Oliver Cromwell and the challenge of dealing with complex history
SIR – Oliver Cromwell’s statue outside Parliament should not be removed as suggested by John Barstow and Michael Varvill (Letters, December 21).
For better or for worse, he is an important part of our history. The urge to destroy monuments of our past, whether to placate the fashion of the time or to appease those with historical grievances, should be resisted. Ironically, it is exactly the kind of action Cromwell and his fellow Puritan iconoclasts might have proposed.
The Civil War was a crucial factor in the development of our constitutional monarchy and parliamentary democracy, to the great benefit of this country and much of the world. Cromwell’s statue must be preserved, not only to commemorate his greatness, but also as a warning against the folly of the republicans along with today’s self-indulgent prigans and zealots so eager to set our lives in order for us.
SIR – I deeply disagree with John Barstow and Michael Varvill: we need Cromwell before the House of Commons to remind us how the alternative might play out.
The parliamentarians may not be perfect (some might think far from it), but they are better than a dictatorship.
SIR – Cromwell’s statue is offensive to the Irish and many others. Both of my grandmothers (one Scottish, one Welsh) would spit softly when they walked past it and it deserves a tumble.
SIR – John Barstow and Michael Varvill have written a wonderful letter about a terrible man. Cromwell not only went to Ireland to encourage his soldiers to commit physical atrocities, but also committed these acts himself against Irish civilians.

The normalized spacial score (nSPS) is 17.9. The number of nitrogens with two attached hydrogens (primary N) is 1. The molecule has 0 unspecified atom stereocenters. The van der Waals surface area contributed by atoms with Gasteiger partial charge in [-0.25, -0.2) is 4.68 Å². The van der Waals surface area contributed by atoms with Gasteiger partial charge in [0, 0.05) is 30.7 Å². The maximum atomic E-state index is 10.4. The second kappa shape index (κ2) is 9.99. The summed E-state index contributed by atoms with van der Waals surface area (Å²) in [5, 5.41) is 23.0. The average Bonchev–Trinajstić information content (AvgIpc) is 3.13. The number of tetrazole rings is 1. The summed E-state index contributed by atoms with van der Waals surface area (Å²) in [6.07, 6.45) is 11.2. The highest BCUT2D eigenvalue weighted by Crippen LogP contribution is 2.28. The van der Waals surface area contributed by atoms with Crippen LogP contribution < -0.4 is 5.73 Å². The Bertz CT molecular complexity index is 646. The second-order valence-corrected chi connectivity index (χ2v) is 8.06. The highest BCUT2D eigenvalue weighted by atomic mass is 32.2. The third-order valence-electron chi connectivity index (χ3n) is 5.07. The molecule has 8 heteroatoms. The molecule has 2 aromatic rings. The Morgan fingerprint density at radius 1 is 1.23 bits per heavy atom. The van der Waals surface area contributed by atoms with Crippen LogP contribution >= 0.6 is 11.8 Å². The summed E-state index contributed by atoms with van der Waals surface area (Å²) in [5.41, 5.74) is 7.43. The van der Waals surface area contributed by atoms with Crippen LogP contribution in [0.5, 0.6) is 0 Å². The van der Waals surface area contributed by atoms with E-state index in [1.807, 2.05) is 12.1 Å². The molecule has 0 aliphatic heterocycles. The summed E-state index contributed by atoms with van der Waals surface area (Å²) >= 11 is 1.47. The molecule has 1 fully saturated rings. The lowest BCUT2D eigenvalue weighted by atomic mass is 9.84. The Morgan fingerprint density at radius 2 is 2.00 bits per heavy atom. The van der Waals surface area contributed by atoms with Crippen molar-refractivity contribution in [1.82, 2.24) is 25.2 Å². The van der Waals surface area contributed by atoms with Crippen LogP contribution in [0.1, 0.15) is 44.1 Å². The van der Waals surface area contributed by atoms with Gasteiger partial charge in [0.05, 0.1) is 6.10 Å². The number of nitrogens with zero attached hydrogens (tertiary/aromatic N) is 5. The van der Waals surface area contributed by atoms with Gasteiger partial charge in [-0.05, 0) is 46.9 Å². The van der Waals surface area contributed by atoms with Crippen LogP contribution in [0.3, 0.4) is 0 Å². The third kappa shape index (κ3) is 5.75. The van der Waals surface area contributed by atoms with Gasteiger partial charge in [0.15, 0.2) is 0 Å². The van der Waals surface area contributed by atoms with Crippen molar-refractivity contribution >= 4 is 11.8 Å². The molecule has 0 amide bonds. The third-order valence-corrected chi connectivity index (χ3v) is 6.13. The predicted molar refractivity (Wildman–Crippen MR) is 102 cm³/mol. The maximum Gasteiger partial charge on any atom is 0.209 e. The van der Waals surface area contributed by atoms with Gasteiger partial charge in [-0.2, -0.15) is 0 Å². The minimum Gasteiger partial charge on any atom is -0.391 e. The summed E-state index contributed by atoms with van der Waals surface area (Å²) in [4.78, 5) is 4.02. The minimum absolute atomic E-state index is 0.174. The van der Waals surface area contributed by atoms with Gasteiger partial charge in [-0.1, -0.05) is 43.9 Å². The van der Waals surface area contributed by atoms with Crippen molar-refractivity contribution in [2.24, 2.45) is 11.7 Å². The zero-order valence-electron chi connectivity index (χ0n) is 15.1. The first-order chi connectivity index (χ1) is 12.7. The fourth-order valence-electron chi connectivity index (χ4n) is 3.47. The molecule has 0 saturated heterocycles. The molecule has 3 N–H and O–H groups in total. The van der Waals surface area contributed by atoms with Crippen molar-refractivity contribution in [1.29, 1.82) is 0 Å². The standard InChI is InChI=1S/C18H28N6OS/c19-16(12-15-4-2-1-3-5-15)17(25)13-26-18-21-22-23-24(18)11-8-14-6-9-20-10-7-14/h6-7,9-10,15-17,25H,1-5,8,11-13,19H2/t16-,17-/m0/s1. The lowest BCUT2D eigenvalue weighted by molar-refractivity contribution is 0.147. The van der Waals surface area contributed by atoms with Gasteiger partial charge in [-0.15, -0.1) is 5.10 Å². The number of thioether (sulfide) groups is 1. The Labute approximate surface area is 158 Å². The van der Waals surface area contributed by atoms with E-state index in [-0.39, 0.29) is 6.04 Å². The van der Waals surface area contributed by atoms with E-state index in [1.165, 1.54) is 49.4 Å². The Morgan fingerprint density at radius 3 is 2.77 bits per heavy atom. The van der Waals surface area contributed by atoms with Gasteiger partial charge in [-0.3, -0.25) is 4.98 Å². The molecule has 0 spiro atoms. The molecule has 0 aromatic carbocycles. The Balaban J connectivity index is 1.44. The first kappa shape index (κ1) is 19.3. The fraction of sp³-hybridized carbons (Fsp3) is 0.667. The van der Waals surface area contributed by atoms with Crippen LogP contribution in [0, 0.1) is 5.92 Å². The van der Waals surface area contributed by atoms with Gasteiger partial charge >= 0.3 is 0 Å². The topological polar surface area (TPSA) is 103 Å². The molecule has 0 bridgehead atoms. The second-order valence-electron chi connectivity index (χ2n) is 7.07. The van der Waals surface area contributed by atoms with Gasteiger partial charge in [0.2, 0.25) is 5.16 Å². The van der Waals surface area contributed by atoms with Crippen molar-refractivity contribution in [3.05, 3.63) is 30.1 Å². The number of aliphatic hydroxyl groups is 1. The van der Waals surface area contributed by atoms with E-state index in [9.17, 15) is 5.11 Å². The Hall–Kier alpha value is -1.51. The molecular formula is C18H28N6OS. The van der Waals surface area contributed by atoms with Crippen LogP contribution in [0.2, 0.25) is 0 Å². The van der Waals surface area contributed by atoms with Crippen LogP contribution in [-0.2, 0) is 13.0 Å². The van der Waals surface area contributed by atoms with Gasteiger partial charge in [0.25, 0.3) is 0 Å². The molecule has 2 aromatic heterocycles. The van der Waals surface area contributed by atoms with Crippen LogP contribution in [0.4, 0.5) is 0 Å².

SIR – What happened in Ireland almost 400 years ago will not be changed by the removal of Cromwell’s statue. Most Irish people are probably unaware of this (although this Irish person is).
Cromwell probably killed as many English as Irish. The statue represents an important step from absolute monarchy to parliamentary government. Any decision about his future should be made by the British.
SIR – Shouldn’t we also consider the removal of the statue of Richard the Lionheart for his participation in the Third Crusade (in which he ordered the beheading of over 2,000 Muslim prisoners of war in 1191) and, from the Embankment, that of Boadicea for their rebellion against the Roman rule in AD 61-62 that killed 80,000 and sacked and burned Colchester, London and St Albans?
And as for the Churchill statue…